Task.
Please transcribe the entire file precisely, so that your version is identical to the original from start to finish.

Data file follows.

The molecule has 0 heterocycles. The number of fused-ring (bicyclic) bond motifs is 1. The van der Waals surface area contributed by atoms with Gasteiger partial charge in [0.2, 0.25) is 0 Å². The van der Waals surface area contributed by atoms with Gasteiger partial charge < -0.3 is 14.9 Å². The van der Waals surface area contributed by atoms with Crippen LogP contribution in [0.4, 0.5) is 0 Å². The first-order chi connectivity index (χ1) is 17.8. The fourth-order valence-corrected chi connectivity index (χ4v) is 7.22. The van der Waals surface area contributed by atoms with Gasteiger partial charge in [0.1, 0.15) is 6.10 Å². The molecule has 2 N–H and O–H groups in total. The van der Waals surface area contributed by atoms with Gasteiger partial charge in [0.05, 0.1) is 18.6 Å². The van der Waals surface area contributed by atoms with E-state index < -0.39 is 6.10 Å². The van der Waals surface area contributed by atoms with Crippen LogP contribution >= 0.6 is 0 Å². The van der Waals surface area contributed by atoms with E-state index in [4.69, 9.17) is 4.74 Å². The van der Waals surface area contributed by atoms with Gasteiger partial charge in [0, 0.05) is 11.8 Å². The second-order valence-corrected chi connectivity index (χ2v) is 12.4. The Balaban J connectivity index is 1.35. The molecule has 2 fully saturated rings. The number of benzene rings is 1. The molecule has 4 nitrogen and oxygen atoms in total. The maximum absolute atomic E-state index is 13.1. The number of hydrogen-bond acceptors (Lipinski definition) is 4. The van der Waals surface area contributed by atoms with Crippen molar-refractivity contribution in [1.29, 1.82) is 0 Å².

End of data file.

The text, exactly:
The molecule has 0 heterocycles. The number of fused-ring (bicyclic) bond motifs is 1. The van der Waals surface area contributed by atoms with Gasteiger partial charge in [0.2, 0.25) is 0 Å². The van der Waals surface area contributed by atoms with Gasteiger partial charge < -0.3 is 14.9 Å². The van der Waals surface area contributed by atoms with Crippen LogP contribution in [0.4, 0.5) is 0 Å². The first-order chi connectivity index (χ1) is 17.8. The fourth-order valence-corrected chi connectivity index (χ4v) is 7.22. The van der Waals surface area contributed by atoms with Gasteiger partial charge in [0.1, 0.15) is 6.10 Å². The molecule has 2 N–H and O–H groups in total. The van der Waals surface area contributed by atoms with Gasteiger partial charge in [0.05, 0.1) is 18.6 Å². The van der Waals surface area contributed by atoms with E-state index < -0.39 is 6.10 Å². The van der Waals surface area contributed by atoms with Crippen LogP contribution >= 0.6 is 0 Å². The van der Waals surface area contributed by atoms with E-state index in [4.69, 9.17) is 4.74 Å². The van der Waals surface area contributed by atoms with Gasteiger partial charge in [0, 0.05) is 11.8 Å². The second-order valence-corrected chi connectivity index (χ2v) is 12.4. The Balaban J connectivity index is 1.35. The molecule has 2 fully saturated rings. The number of benzene rings is 1. The molecule has 4 nitrogen and oxygen atoms in total. The maximum absolute atomic E-state index is 13.1. The number of hydrogen-bond acceptors (Lipinski definition) is 4. The van der Waals surface area contributed by atoms with Crippen molar-refractivity contribution in [1.29, 1.82) is 0 Å².